Two German car manufacturers are making major progress in the use of renewable energy. BMW is powering its plant in South Africa with biogas, a fuel created from dung and organic waste. According to Bloomberg, the facility will provide 25 to 30 percent of the electricity for the plant.
At a time of many questions about youth failure to complete education and consequent youth unemployment, an equally obvious solution may have been overlooked: mentoring. Some 16 million American youth reach the age of 19 without ever having had a mentor of any kind, according to a study that EY co-authored with MENTOR: The National Mentoring Partnership. By taking a more proactive role in mentoring youth, businesses can support education while also creating a sustainable workforce for the future.
In the run-up to December’s climate change conference in Paris, CEOs and chairmen of 11 companies that generate one-third of the world’s electricity have signed a letter requesting “secure, stable, clear, consistent, and long-term policies” to support low-carbon energies.
$4.7 trillion: that’s the total of assets in the U.S. invested using ESG standards, an amount that grew eight times between 2012 and 2014. With this exponential growth has come a question about transparency. Financial Advisor reports on a recent study by US SIF, a nonprofit organization that represents U.S.
In all the increasing talk about income inequality and what to do about it, a very basic solution to poverty with on-the-ground evidence to back up its premise has emerged: give cash to the poor.
The debate in the investment sector between maximizing returns versus consideration of ethics has taken an historic turn—as in eliminating “versus” and inserting “and,” according to Global Capital. That’s the summary of a report by the UN's Principles for Responsible Investment, based on 50 interviews with investors, lawyers, and regulators.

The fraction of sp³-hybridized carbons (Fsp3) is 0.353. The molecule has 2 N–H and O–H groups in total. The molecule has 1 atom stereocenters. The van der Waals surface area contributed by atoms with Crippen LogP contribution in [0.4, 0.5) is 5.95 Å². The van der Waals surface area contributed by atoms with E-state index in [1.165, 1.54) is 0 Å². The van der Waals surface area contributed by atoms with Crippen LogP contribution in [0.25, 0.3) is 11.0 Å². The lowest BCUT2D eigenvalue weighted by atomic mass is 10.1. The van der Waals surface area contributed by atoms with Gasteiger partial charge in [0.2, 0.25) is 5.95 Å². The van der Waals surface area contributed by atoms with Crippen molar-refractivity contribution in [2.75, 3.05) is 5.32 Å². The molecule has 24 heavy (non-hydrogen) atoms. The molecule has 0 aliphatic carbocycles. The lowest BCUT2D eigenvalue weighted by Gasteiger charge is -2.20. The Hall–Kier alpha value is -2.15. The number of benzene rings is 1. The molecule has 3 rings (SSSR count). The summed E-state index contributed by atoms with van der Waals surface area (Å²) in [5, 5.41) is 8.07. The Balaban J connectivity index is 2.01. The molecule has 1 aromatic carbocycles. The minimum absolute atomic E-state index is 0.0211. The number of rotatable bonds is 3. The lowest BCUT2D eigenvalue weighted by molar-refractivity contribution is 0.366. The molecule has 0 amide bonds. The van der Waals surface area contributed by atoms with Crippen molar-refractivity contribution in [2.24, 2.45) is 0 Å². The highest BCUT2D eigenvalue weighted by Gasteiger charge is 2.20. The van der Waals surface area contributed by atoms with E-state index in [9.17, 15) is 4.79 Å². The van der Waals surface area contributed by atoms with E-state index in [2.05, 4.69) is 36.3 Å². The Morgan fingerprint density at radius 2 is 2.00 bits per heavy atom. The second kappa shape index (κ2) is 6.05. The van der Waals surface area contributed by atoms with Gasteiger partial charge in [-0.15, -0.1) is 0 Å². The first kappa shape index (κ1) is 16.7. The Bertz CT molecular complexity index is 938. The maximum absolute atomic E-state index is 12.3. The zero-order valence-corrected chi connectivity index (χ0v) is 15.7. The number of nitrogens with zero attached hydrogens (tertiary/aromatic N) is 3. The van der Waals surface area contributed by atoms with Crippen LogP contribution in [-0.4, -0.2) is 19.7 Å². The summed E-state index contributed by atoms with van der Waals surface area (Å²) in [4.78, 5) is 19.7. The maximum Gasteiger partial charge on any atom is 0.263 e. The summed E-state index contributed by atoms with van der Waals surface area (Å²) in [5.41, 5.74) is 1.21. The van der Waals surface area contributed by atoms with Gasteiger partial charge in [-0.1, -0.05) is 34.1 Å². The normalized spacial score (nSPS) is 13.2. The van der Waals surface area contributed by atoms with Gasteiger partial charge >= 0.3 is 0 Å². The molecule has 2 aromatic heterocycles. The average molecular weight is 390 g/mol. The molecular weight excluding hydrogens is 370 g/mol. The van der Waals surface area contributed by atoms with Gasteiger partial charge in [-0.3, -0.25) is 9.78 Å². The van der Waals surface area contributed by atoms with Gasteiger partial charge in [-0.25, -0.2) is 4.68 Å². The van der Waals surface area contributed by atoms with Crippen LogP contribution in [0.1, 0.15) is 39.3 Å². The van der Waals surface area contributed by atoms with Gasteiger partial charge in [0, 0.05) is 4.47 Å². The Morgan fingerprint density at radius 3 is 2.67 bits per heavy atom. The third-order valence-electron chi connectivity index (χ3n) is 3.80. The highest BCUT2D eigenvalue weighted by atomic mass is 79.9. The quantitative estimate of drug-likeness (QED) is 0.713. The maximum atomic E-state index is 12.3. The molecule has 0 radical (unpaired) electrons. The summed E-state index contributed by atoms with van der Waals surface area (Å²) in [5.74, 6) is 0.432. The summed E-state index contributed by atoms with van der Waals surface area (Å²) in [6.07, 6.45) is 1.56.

Coca-Cola and Pepsico are taking action to address climate change. Both companies have committed to reducing their dependence on high-carbon fuels, to increasing fuel efficiency in their vehicle fleets, and to becoming more transparent in reporting on progress. Their commitments join those from nineteen major companies to reduce or eliminate high-carbon fuels from their supply chains and/or environmental footprints.
New research shows that Millennials are big supporters of CSR, more so than the overall U.S. population. That’s the conclusion of the 2015 Cone Communications Millennial CSR Study. The numbers are emphatic. For example, more than nine in ten Millennials would switch brands to one associated with a cause (91% vs. 85% U.S. average).
Large companies have made more progress in reporting on environmental issues than on social responsibility. That’s the key finding of a three-year study by the Universities of Glasgow and Aberdeen, supported by the Economic and Social Research Council. The study reviewed 150 reports from large companies in the U.S., U.K., Germany, and other countries.
Two “expert” voices have just spoken up favorably about the future of solar power. Both statements come from very unexpected places. Shell CEO Ben van Beurden said, “I have no hesitation to predict in years to come solar will be the dominant backbone of our energy system, certainly of the electricity system.” Van Beurden went on to suggest that solar power is approaching a “crossover point” where it makes sense to invest in solar over coal, oil, and gas.